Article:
The C’est La Vie Paradox: A Perspective on Student Loans

by David Ramirez
Staff Writer

While student loans may be categorized as the gateway to a chance at a better future, the price we pay for our education has increasingly become a matter of reaching the bottom-line for many of our academic institutions. American political-analyst and historian Thomas Frank once said, “For profit, higher education is today a booming industry feeding on the student loans handed out to the desperate.” According to The Economics of Public Issues anthology collection, the colossal conundrum intertwined in student loans is massive and growing bigger by the day, at around $1.3 trillion, such that this surpasses the total auto loan debt for all Americans. But, what is the solution to the student loan crisis? Well, it depends on how you define it. 


The college experience may be a young person’s journey, but ironically, it becomes an older individual’s burden. Indeed, the debt from attending a four-year institution can last an average of twenty years to finish paying off. Likewise, student debt slows down the housing market, in which student loans hold back the purchasing of a home; thus, consequently, 41 percent have postponed homeownership, as well as 27 percent still live at home with parents.

“Occupy Wall Street” demonstrators advocating against economic inequality and corruption.

A method that can help solve the matter revolves around the idea of proper counseling. However, we hone in on the attribute of college choices and its aspects. A student’s school admission can impact the amount of tuition and fees, plus room and board; as many of these elite institutions can get “the best bang for your buck,” but do not guarantee students a job upon graduation. Essentially, this can be financially devastating, especially since a student is paying thousands if not tens of thousands more for an expensive education; which could have been obtained, for a lower price, in a relatively less prestigious school. So, here, we can consider alternatives like enrolling in online colleges, which are now gaining popularity for their flexibility in accommodating individual schedules. All of this, at times, for less than a fraction of the cost, leaving students with extra room to pay off their student loans.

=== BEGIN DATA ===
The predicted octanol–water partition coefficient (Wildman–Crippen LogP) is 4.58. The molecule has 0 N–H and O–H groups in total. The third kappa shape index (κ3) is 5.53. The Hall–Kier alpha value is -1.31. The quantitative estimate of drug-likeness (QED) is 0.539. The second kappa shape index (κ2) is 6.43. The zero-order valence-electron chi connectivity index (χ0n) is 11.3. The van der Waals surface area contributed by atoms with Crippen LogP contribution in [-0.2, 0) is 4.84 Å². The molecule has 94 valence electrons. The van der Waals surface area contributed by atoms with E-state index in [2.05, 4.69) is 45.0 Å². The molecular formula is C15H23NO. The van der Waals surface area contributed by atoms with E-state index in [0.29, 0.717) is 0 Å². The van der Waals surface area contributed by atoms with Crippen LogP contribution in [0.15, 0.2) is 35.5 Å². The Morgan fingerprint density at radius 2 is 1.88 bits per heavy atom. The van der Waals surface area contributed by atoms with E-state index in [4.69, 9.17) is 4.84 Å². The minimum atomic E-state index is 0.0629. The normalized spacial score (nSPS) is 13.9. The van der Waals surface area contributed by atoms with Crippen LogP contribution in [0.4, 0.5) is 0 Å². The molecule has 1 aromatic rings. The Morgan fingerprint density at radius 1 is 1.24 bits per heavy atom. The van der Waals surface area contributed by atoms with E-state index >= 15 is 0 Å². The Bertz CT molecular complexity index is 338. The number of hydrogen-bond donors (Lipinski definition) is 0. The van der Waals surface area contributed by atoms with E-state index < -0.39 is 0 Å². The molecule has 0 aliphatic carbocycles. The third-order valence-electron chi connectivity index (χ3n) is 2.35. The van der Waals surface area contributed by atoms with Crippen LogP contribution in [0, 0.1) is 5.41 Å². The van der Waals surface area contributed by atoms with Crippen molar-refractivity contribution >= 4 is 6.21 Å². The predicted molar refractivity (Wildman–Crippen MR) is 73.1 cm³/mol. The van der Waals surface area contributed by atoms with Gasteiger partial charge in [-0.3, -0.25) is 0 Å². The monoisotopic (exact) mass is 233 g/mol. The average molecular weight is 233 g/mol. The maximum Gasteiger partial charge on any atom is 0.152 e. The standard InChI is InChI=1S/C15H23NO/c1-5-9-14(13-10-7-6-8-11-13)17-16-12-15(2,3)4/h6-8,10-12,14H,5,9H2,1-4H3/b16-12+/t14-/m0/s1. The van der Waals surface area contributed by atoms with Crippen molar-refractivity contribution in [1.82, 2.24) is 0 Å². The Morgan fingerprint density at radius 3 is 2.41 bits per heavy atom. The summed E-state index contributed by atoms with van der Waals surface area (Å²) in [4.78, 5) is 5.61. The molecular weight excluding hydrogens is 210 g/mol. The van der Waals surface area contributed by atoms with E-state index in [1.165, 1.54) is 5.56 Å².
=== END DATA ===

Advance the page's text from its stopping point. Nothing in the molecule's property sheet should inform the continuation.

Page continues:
However, one of the more favorable options that millennials are now taking is the community college route. Students with the ability to attend a four-year institution right after high school are choosing not to, often due to the expensive costs that tuition burdens on themselves and their families, especially if they are first-generation and low-income students. If a student does not want to jump right into a $40,000-a-year college, without a well thought out plan, then they should consider the benefits of attending community college. Ironically, high school seniors are expected to know what to do with the rest of their lives, and hypothetically, decide where to spend upwards to $100,000 in student loans. Community college, however, would be a financially responsible alternative.Although the thought of community college can be discouraging for many people, the reality is that students who first attend community college, and then transfer to a four-year school, as a Junior, will graduate with about half the debt as opposed to their freshman counterparts. Therefore, contrary to popular belief, such qualities make community college marketable and worthy of consideration.